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Laughing Leadership

Posted by on in Education Leadership
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Editor's Note: This blog post was written for the McCormick Center for Early Childhood Leadership on June 11, 2015. You can read the original post here.

 

Who makes you laugh? Really laugh. Belly-laugh. Double-over-laughing laugh. Laugh-until-you-cry laugh?

 

Could you use a dose of that person right now? I could. Anyone who helps me laugh, especially at myself, gets a pass to my inner circle.

Laughter is healing and relieving. As I laugh at myself, I take myself less seriously. As I lighten up, people around me shed their uptightness. Leaders who laugh light up the room, uplift their employees, and bring a soothing breeze of perspective.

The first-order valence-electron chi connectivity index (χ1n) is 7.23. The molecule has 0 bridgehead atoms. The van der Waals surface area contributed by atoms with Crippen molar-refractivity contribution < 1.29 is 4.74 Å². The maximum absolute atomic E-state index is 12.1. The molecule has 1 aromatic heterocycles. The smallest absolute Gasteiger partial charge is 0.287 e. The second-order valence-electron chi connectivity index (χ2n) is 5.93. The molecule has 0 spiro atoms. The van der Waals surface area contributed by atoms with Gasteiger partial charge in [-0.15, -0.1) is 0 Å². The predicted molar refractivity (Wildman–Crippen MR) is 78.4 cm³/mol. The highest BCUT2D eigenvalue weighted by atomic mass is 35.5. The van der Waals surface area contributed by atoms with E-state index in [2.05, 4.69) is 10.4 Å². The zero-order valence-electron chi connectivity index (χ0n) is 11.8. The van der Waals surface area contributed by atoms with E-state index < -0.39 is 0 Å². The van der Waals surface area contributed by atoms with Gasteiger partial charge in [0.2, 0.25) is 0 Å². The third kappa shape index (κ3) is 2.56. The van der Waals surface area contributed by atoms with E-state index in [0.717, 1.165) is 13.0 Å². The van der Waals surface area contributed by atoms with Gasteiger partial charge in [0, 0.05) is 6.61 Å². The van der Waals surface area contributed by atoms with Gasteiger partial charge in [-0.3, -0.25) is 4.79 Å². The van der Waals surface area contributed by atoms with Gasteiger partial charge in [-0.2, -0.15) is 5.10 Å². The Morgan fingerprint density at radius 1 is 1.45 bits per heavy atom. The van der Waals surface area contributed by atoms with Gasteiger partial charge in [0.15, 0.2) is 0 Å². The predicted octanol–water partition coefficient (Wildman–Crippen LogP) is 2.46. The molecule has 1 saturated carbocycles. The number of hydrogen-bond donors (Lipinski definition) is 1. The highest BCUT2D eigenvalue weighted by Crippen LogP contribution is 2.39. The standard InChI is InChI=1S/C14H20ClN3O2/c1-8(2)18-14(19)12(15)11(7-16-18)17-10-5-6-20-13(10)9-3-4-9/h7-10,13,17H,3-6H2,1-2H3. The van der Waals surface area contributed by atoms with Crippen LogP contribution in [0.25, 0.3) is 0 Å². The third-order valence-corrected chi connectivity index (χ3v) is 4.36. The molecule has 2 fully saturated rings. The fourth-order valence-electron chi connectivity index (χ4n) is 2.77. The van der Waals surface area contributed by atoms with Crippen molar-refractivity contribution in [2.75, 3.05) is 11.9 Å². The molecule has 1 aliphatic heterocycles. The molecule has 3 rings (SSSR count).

Who makes me laugh? Children, of course, and how they see their world: “Look, Ms. Holly, I have TWO yummy boogers.” Dogs make me laugh. My yellow lab, Toby Grapelli, looks me in the eye as if to say: “Play? Ready? Outside? Ball? Now?” How can I refuse? I make me laugh. When I hear myself singing out of key, in my “what the hey” way, I laugh.

Laughter is a way of getting at the truth. As we ease up, we see more. As we let go of trying to control the outcomes, we open to new approaches. Have you had one of those reflective supervision moments when you realized you are learning more from the teacher than she is from you? I have. Gotta laugh!

Robin Williams makes me laugh. Rock on with your vacuum, Mrs. Doubtfire! The fact that Robin isn’t with us today, except on screen, reveals another reality: Without humor, we take ourselves dead seriously. We fail to thrive. Our spirits plummet. Without laughter, our work becomes tedium.